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dc.contributor.advisorCromley, Jennifer
dc.creatorPerez, Anthony Charles
dc.date.accessioned2020-11-02T14:46:37Z
dc.date.available2020-11-02T14:46:37Z
dc.date.issued2012
dc.identifier.other864885485
dc.identifier.urihttp://hdl.handle.net/20.500.12613/2132
dc.description.abstractStudents who initially choose STEM majors frequently switch to non-STEM majors. Additionally, there are national concerns over the paucity of homegrown scientists, and college is a potentially critical period when many potential scientists are lost. The aim of this study was to examine, over the course of a semester, the role of identity formation and motivation in students' intent to leave a STEM major. Participants included 363 diverse undergraduate science students enrolled in chemistry II. Measures of achieved ego-identity status, competency beliefs, task values, perceived costs, interest, self-efficacy, chemistry II grades, and intent to leave a STEM major were given over four waves of data collection. Regression analysis and cross-lagged path analysis were the primary analytical methods. Results revealed that achieved ego-identity status significantly predicted competency beliefs, values/interest, and effort costs; however, achieved ego-identity status was not related to opportunity or psychological costs. Competency beliefs of the major was a significant predictor of chemistry II grades, and values and effort cost were significant predictors of intent to leave STEM. Opportunity cost was only significantly related to intent to leave STEM at the end of the semester and psychological cost was not significantly related to students' intent to leave STEM. These results provide evidence for theorized relationships between identity formation, competency beliefs, task values, and perceived costs. Furthermore, perceived cost was demonstrated to be a multi-dimensional construct with important implications for students' intent to leave STEM.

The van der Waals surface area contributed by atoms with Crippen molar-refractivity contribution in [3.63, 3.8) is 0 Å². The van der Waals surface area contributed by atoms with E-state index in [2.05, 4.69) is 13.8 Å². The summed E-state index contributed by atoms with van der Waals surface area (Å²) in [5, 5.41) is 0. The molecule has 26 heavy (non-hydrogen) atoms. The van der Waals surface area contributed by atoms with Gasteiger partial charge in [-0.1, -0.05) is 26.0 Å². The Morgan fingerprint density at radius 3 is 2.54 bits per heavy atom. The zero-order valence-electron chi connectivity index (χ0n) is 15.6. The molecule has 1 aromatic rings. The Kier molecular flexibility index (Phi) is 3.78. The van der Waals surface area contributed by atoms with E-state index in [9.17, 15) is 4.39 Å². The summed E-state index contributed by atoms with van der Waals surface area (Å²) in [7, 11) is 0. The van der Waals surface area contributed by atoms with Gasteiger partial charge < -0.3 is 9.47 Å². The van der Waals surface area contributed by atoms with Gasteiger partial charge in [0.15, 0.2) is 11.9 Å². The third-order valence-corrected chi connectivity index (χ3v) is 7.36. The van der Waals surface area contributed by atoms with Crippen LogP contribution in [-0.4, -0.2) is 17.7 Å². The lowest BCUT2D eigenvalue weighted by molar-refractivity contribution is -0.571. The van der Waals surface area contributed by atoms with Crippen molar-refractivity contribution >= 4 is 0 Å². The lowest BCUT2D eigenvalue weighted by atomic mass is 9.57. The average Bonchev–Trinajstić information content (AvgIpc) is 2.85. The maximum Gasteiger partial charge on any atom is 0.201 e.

dc.format.extent214 pages
dc.language.isoeng
dc.publisherTemple University. Libraries
dc.relation.ispartofTheses and Dissertations
dc.rightsIN COPYRIGHT- This Rights Statement can be used for an Item that is in copyright. Using this statement implies that the organization making this Item available has determined that the Item is in copyright and either is the rights-holder, has obtained permission from the rights-holder(s) to make their Work(s) available, or makes the Item available under an exception or limitation to copyright (including Fair Use) that entitles it to make the Item available.
dc.rights.urihttp://rightsstatements.org/vocab/InC/1.0/
dc.subjectEducational Psychology
dc.subjectCost
dc.subjectIdentity
dc.subjectMotivation
dc.subjectPersistence in Stem
dc.subjectTask Value
dc.titleValuing STEM majors: The Role of Occupational-Academic Ego-Identity Status and Task Values in STEM Persistence
dc.typeText
dc.type.genreThesis/Dissertation
dc.contributor.committeememberKaplan, Avi
dc.contributor.committeememberByrnes, James P.
dc.contributor.committeememberDuCette, Joseph P.
dc.contributor.committeememberHorvat, Erin McNamara, 1964-
dc.description.departmentEducational Psychology
dc.relation.doihttp://dx.doi.org/10.34944/dspace/2114
dc.ada.noteFor Americans with Disabilities Act (ADA) accommodation, including help with reading this content, please contact scholarshare@temple.edu
dc.description.degreePh.D.
refterms.dateFOA2020-11-02T14:46:37Z


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